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Janet Laminack: With Arbor Day ahead, plant trees now

The best time to plant a tree was 20 years ago, but the second best time to plant one is now. Specifically the fall is the perfect time for planting trees in our area; in fact Arbor Day in Texas is the first Friday of November. Fall planting allows a tree to establish itself in the cooler temperatures of winter and spring.

When choosing trees, people often want a quick-growing tree. Quick growing can mean quick dying, so it’s best to be patient and pick a quality tree. Some good choices for our area include oak trees such as burr, chinkapin, red oak and live oak. Lacebark elm and cedar elm do well, and pecans also make nice shade trees. But pecans are not a good choice for planting over driveways or for the squirrel-adverse.

You can also consider smaller trees or large shrubs such as redbud, crape myrtle, desert willow and wax myrtle. True, these trees won’t be gigantic shade trees, but they can make a positive impact and might be more appropriate and attractive by staying in scale with your home and smaller urban lot. Most trees need to be planted in full sun, but some of the smaller understory trees need some shade such as Japanese maple.

When deciding where to plant a tree, it’s essential to consider its mature size. Consider how big this tree will be in 10, 20 or 30 years. Make sure you don’t plant a tree too close to power lines, buildings or other trees. You also need to check that the tree isn’t too close to anything underground as well. Before you dig, call 811 to have the underground utilities in your lawn marked for free. Planting trees or shrubs might seem like minor digging, but not knowing where underground lines are could put you in danger. For more information, visit www.call811.com.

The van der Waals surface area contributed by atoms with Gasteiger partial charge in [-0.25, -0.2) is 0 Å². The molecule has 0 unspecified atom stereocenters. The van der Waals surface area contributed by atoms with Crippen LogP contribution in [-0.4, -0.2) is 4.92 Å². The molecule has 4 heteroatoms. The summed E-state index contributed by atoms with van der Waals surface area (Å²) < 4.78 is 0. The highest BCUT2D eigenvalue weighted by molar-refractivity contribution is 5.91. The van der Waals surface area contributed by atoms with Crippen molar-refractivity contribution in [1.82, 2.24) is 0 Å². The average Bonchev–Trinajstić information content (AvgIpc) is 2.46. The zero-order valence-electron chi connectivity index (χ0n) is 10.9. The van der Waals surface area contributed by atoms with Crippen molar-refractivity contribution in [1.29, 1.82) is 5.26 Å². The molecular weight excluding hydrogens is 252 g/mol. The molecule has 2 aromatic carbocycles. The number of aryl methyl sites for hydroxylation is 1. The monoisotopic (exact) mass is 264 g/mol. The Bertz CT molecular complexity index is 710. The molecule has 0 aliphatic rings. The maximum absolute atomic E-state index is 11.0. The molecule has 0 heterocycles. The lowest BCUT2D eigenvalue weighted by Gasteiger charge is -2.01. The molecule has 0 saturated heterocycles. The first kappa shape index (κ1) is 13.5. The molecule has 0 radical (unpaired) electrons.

A few common mistakes when planting a tree are planting too deep, amending the soil and staking for too long. Keep the same soil line on the trunk once you plant it as it was in the container. If this kind of exactness makes you nervous, place the tree slightly higher. Some settling may occur and it is very important to make sure the tree is not too deep. Also, make sure the root flare is exposed on your tree.

Even though it seems like you are being kind to your tree by putting peat moss, potting soil or compost in the hole, you are not. You want to fill the planting hole back with the same soil that was removed. Putting in different soil creates a containerized effect.

Trees rarely need to be staked. This is done to prevent them from popping out of the ground in strong winds. Trees should sway in the wind. This helps them develop rigid bark. Phototropism and geotropism should ensure that the tree grows upright.

Mulching around a tree is recommended, so use about a 3-inch layer. Mulching will help lower the stress of your tree and hopefully prevent the common ailment sarcastically known as “weedeater blight.”

Once the tree is planted, don’t forget about it. For the first three years it will need more care while it gets established such as supplemental water and reducing the competition of weeds and grass. For more details on proper tree planting, check out www.dcmga.com, email us at master.gardener@dentoncounty.com or call 940-349-2892.

Denton residents and businesses, check out the Denton Tree Initiative program of Keep Denton Beautiful for rebates and free trees. Go to www.kdb.org to find out more.

JANET LAMINACK is the horticulture county extension agent with Texas AgriLife Extension. She can be reached at 940-349-2883 or via email at jelaminack@ag.tamu.edu.